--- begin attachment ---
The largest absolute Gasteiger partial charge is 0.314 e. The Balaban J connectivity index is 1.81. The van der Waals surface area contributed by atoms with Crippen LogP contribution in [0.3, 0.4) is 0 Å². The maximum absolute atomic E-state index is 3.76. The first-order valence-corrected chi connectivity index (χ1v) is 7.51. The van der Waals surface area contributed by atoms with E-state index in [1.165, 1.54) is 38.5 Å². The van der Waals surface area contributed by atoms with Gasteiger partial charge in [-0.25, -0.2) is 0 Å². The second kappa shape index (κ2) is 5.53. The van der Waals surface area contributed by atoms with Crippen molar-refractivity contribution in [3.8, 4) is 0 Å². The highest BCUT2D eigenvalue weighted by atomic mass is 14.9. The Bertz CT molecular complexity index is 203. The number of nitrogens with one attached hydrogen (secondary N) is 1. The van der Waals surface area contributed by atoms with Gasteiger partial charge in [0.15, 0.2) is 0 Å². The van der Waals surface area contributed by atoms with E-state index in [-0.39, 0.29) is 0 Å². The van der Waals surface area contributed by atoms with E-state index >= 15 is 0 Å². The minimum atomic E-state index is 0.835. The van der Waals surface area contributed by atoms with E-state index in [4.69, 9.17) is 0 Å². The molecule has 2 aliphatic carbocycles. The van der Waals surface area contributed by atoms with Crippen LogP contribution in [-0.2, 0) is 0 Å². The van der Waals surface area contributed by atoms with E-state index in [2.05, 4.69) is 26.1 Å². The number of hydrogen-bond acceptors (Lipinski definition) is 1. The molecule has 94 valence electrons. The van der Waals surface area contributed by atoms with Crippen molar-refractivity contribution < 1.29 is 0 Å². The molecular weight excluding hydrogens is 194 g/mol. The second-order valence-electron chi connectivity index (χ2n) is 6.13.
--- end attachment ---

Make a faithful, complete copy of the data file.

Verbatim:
The largest absolute Gasteiger partial charge is 0.314 e. The Balaban J connectivity index is 1.81. The van der Waals surface area contributed by atoms with Crippen LogP contribution in [0.3, 0.4) is 0 Å². The maximum absolute atomic E-state index is 3.76. The first-order valence-corrected chi connectivity index (χ1v) is 7.51. The van der Waals surface area contributed by atoms with E-state index in [1.165, 1.54) is 38.5 Å². The van der Waals surface area contributed by atoms with Gasteiger partial charge in [-0.25, -0.2) is 0 Å². The second kappa shape index (κ2) is 5.53. The van der Waals surface area contributed by atoms with Crippen molar-refractivity contribution in [3.8, 4) is 0 Å². The highest BCUT2D eigenvalue weighted by atomic mass is 14.9. The Bertz CT molecular complexity index is 203. The number of nitrogens with one attached hydrogen (secondary N) is 1. The van der Waals surface area contributed by atoms with Gasteiger partial charge in [0.15, 0.2) is 0 Å². The van der Waals surface area contributed by atoms with E-state index in [-0.39, 0.29) is 0 Å². The van der Waals surface area contributed by atoms with E-state index >= 15 is 0 Å². The minimum atomic E-state index is 0.835. The van der Waals surface area contributed by atoms with E-state index in [4.69, 9.17) is 0 Å². The molecule has 2 aliphatic carbocycles. The van der Waals surface area contributed by atoms with Crippen LogP contribution in [-0.2, 0) is 0 Å². The van der Waals surface area contributed by atoms with E-state index in [2.05, 4.69) is 26.1 Å². The number of hydrogen-bond acceptors (Lipinski definition) is 1. The molecule has 94 valence electrons. The van der Waals surface area contributed by atoms with Crippen molar-refractivity contribution < 1.29 is 0 Å². The molecular weight excluding hydrogens is 194 g/mol. The second-order valence-electron chi connectivity index (χ2n) is 6.13.